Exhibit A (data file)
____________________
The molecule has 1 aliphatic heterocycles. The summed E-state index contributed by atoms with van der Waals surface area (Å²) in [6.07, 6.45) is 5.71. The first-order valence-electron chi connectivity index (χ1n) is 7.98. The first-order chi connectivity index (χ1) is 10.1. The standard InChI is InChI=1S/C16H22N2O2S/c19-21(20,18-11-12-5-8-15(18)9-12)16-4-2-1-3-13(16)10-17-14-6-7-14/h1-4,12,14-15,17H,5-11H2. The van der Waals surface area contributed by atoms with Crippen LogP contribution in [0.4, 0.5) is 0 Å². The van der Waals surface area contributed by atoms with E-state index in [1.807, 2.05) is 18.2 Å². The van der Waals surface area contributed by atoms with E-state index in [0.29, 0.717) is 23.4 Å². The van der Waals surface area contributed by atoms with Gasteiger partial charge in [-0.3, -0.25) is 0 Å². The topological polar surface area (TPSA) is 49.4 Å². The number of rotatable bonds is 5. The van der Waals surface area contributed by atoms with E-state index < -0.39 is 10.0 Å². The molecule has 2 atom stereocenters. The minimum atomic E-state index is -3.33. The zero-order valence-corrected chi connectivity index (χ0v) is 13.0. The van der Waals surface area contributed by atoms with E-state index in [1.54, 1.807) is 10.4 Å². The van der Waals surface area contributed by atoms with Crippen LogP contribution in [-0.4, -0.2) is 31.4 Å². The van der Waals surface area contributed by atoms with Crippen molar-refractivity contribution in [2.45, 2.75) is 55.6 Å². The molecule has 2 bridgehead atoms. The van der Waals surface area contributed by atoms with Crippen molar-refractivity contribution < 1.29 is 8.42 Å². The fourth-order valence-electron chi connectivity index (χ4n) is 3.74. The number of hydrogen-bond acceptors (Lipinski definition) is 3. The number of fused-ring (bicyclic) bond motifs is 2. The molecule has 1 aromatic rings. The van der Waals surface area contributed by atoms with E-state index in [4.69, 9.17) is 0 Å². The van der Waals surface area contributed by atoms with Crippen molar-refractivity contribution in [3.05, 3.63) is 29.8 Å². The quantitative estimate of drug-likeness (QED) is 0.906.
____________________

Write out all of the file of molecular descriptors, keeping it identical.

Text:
The molecule has 1 aliphatic heterocycles. The summed E-state index contributed by atoms with van der Waals surface area (Å²) in [6.07, 6.45) is 5.71. The first-order valence-electron chi connectivity index (χ1n) is 7.98. The first-order chi connectivity index (χ1) is 10.1. The standard InChI is InChI=1S/C16H22N2O2S/c19-21(20,18-11-12-5-8-15(18)9-12)16-4-2-1-3-13(16)10-17-14-6-7-14/h1-4,12,14-15,17H,5-11H2. The van der Waals surface area contributed by atoms with Crippen LogP contribution in [0.4, 0.5) is 0 Å². The van der Waals surface area contributed by atoms with E-state index in [1.807, 2.05) is 18.2 Å². The van der Waals surface area contributed by atoms with E-state index in [0.29, 0.717) is 23.4 Å². The van der Waals surface area contributed by atoms with Gasteiger partial charge in [-0.3, -0.25) is 0 Å². The topological polar surface area (TPSA) is 49.4 Å². The number of rotatable bonds is 5. The van der Waals surface area contributed by atoms with E-state index < -0.39 is 10.0 Å². The molecule has 2 atom stereocenters. The minimum atomic E-state index is -3.33. The zero-order valence-corrected chi connectivity index (χ0v) is 13.0. The van der Waals surface area contributed by atoms with E-state index in [1.54, 1.807) is 10.4 Å². The van der Waals surface area contributed by atoms with Crippen LogP contribution in [-0.4, -0.2) is 31.4 Å². The van der Waals surface area contributed by atoms with Crippen molar-refractivity contribution in [2.45, 2.75) is 55.6 Å². The molecule has 2 bridgehead atoms. The van der Waals surface area contributed by atoms with Crippen molar-refractivity contribution < 1.29 is 8.42 Å². The fourth-order valence-electron chi connectivity index (χ4n) is 3.74. The number of hydrogen-bond acceptors (Lipinski definition) is 3. The number of fused-ring (bicyclic) bond motifs is 2. The molecule has 1 aromatic rings. The van der Waals surface area contributed by atoms with E-state index in [4.69, 9.17) is 0 Å². The van der Waals surface area contributed by atoms with Crippen molar-refractivity contribution in [3.05, 3.63) is 29.8 Å². The quantitative estimate of drug-likeness (QED) is 0.906.